Google Will Stop Approving New Devices Carrying Android 9.0 After January 2020

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It is likely that numerous smartphones certified with Android 9 before January 31, 2020 will go on sale in later months but this should only happen with a limited number of devices that would also be launched in the first quarter of 2020.

Google has reportedly notified its Android partners, and the security patch is now also available on the Android Common Kernel.

Devices being upgraded to Android 10 are being "strongly encouraged" to keep this setting in place.

Google's Android team has now released a patch for the vulnerability.

Google said that the zero-day isn't as risky as others previously, as it "requires establishment of a vindictive application for potential abuse", said an Android delegate. The latter and Huawei have way better gestures than Google's own.

An Israel-based NSO group that focuses on cyber intelligence has been caught under scanner for allegedly exploiting this new vulnerability.

British PM Johnson warns EU he will not delay Brexit
The British say these could be largely automated, and take place away from the border between Northern Ireland and the Irish Republic.

Exploitable in the Chrome browser's renderer process, the bug in the Android Binder driver is a use-after-free vulnerability that allows kernel privilege escalation. Since the exploit is also accessible from the Chrome sandbox, it can also be delivered via the web once it is paired with an exploit that targets a vulnerability in the code in Chrome that is used to render content. After the last big shift in user interface design left many users blinded by the light, developers have taken comments to heart and many have updated their apps with dark themes, which are also known as "night mode" in some cases.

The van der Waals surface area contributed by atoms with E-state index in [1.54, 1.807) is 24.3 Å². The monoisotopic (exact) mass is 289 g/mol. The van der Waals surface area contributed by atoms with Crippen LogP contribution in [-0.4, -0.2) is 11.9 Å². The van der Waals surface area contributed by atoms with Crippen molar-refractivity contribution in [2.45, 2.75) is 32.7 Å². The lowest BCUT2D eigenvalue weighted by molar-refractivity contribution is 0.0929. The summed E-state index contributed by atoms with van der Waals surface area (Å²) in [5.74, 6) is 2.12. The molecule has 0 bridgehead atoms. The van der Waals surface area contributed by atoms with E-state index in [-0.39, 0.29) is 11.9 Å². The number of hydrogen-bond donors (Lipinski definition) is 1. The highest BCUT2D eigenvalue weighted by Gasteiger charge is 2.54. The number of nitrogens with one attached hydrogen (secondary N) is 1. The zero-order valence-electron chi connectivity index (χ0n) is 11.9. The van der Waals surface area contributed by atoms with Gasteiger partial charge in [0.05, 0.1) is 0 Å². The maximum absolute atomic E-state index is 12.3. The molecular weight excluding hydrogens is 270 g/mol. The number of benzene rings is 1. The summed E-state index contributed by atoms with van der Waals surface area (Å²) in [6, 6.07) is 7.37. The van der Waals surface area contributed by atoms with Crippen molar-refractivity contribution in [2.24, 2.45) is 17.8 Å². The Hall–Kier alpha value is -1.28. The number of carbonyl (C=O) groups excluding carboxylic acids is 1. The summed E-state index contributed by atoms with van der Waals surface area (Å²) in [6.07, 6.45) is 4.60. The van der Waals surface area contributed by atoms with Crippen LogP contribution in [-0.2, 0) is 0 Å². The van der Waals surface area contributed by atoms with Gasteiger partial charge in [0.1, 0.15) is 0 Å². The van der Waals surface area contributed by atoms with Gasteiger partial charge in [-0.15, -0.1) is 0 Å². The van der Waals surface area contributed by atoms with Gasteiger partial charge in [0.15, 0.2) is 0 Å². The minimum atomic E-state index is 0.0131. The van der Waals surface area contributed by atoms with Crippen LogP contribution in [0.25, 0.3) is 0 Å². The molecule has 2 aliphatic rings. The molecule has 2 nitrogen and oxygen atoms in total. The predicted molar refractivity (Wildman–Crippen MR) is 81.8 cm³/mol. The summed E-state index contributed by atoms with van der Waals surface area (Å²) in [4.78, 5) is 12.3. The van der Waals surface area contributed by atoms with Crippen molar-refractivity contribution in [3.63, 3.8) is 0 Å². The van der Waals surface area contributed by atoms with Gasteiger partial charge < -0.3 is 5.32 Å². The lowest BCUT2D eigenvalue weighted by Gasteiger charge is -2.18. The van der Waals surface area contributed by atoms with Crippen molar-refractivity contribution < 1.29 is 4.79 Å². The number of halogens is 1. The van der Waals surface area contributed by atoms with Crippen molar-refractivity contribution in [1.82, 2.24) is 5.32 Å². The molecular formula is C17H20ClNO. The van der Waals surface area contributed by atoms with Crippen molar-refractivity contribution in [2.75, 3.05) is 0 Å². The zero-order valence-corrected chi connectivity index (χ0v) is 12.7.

"New DEVICES launching from 2019 onwards, with a USB Type-C port MUST ensure full interoperability with chargers that are compliant with the USB specifications and have the USB Type-C plug."

The issue, which is now rated as "High Severity" by Android, apparently started after the vulnerability was patched back in December 2017. The fix was then incorporated into versions 3.18, 4.4, and 4.9 of the Android kernel. The update includes the October Android security patch as well as a number of new features and improvements for the Pixel phones.

A fix is expected to be available soon. Until then, experts warn the public to be extra careful in the apps they download.

Google says this redesign is part of a greater effort to bring consistency to the look and feel of its G Suite apps.

Until the issue has been patched, don't install apps from untrusted sources and also use alternate browsers such as Firefox or fearless.

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